Agreed, they're pretty thin/light themselves. The MacBook Air is just in a different category, though. You need to compare in person to truly appreciate the difference.

    Sometimes, less is more. Less weight. Less thickness. How do you get "less weight" and "less thickness"? Less features. No optical drive isn't a problem if you don't use it to begin with! For browsing the web, a 250 gb HD won't help. For writing a Word document, you don't need 4 USB ports. Many people don't even need one.

    People can't expect Apple to make "the world's thinnest notebook" (at 3 lbs) that includes the same ports/options as its bigger brothers which are almost twice the weight and thickness! It's just not physically possible. And besides, if Apple released a MacBook Air at the same price as the MacBook with all the same ports and just thinner and lighter...you have...that's right...a MACBOOK! lol. The product lines need to be differentiated.
     
  11. miniConvert macrumors 68040

    miniConvert

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    #11
    Just chiming in for the Macbook Air. And a recommendation: Get the SSD if you can. It makes for a silent, cool notebook that's incredibly fast for its specification - I regularly switch between the MBA and the MBP without noticing any difference in general browsing/office performance.

    On paper the benefits aren't worth the extra cash, but IRL I'd say they are. Love the MBA - Apple's best Mac by far, if it does what you need.
     
  12. feelthefire macrumors 6502a

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    Jun 13, 2006
    #12


    Why not? VooDoo did it with the Envy 133. Personally, I'd rather have an extra 4oz of weight and get HDMI, ExpressCard, eSATA, 2 usb ports, and a USER REPLACEABLE battery. Not having an expresscard slot on a computer designed for travel (so that one can use mobile broadband cards) is really an oversight.
     
  13. miniConvert macrumors 68040

    miniConvert

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    #13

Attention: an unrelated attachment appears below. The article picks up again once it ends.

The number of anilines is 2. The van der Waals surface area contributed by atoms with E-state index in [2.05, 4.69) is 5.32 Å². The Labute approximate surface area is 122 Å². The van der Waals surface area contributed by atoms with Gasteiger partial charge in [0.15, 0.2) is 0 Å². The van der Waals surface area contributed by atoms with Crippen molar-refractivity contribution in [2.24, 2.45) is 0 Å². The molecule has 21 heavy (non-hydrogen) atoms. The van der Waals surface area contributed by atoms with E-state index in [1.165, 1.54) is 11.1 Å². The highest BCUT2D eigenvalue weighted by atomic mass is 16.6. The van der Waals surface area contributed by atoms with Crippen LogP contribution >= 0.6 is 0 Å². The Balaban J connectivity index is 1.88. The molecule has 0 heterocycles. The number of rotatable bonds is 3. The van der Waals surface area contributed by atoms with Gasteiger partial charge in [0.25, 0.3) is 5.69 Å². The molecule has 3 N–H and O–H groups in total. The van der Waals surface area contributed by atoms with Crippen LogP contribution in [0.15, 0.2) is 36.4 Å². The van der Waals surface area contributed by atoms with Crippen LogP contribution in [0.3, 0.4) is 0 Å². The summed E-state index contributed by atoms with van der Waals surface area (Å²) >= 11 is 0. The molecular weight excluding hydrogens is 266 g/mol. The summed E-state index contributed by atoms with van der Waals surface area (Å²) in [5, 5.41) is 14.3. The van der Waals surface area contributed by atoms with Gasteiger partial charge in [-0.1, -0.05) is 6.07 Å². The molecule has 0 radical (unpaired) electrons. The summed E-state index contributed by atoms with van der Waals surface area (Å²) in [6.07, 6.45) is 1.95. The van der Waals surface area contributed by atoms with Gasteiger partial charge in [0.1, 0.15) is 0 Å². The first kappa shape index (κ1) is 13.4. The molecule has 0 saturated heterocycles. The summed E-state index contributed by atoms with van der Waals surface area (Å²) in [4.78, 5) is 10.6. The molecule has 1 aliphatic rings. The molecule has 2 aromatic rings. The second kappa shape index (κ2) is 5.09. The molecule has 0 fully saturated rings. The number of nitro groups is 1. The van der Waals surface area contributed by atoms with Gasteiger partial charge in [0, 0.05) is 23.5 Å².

Oh come on - no they didn't. Despite their claims, the tapered design of the MPA makes it much thinner and, IMHO, in a different class to the VooDoo stuff. That said, I'm probably the only person on the planet that thinks the VooDoo looks like a cheap and tacky laptop.
     
  14. wordmunger macrumors 603

    wordmunger

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    #14
    I really like my MacBook Air -- it's great for travel. I wrote a review with my travel experiences on this thread. The only serious issues are lack of ethernet and modem, which might leave you without internet in some hotels. But even if you had to get the dongles, you'd still have a lighter computer that's better for travel than the MacBook.
     
  15. Pixellated macrumors 65816

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    #15
    +1 - It looks like some LeapFrog Toy, all plasticky...
     
  16. klb028 macrumors 6502

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    Texas
    #16
    I haven't used or owned a MBA, but I would go with a MacBook. It's still very portable and light and does everything you need it to. You get more for your money. I got mine for college and made quite a few trips back home and around the state with the laptop in tow. No complaints. :)
     
  17. Phil A. Moderator

    Phil A.

    Staff Member

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    #17
    The extra USB slot is about the only thing I think the Air is missing - I use mobile broadband every day with my MBA via a USB card (I don't actually know of any providers in the UK that use ExpressCard over USB)
     
  18. neiltc13 macrumors 68040

    neiltc13

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    #18
    MacBook has two speakers, whereas MacBook Air has just one, meaning you can only get mono sound from this £1199 laptop. You get Firewire on MacBook but none on Air and you get a DVD drive on MacBook and none on Air.
     
  19. Tosser macrumors 68030

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    #19
    Even if i do think the MBA is the single worst computer apple have made since 1999 (98?), I don't think the single speaker (mono-sound) is a problem. In fact, I wished they tossed out two of the three speakers on my MBP.
    Why?
    Well, computer speakers suck. Laptop speakers even more. And the only reason I can imagine using the speaker is for a youtube video and that sort and for OS-warnings (personally, I don't use any sounds as warnings at all).

    When I want to have fidelity, I either use headphones direct, or use a USB (or firewire) preamp/audio interface.
     
  20. Phil A. Moderator

    Phil A.

    Staff Member

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    #20
    So what? you hardly get Hi Fi sound from any notebook: all I want the speaker for is to give me alerts, etc - if I'm listening to music / watching a video etc I generally have headphones in. I don't need Firewire and I've got an external DVD for the very rare occasions I need one (twice I think) - I'm very pleased I don't have the bulk of a DVD drive to carry around when it's unnecessary.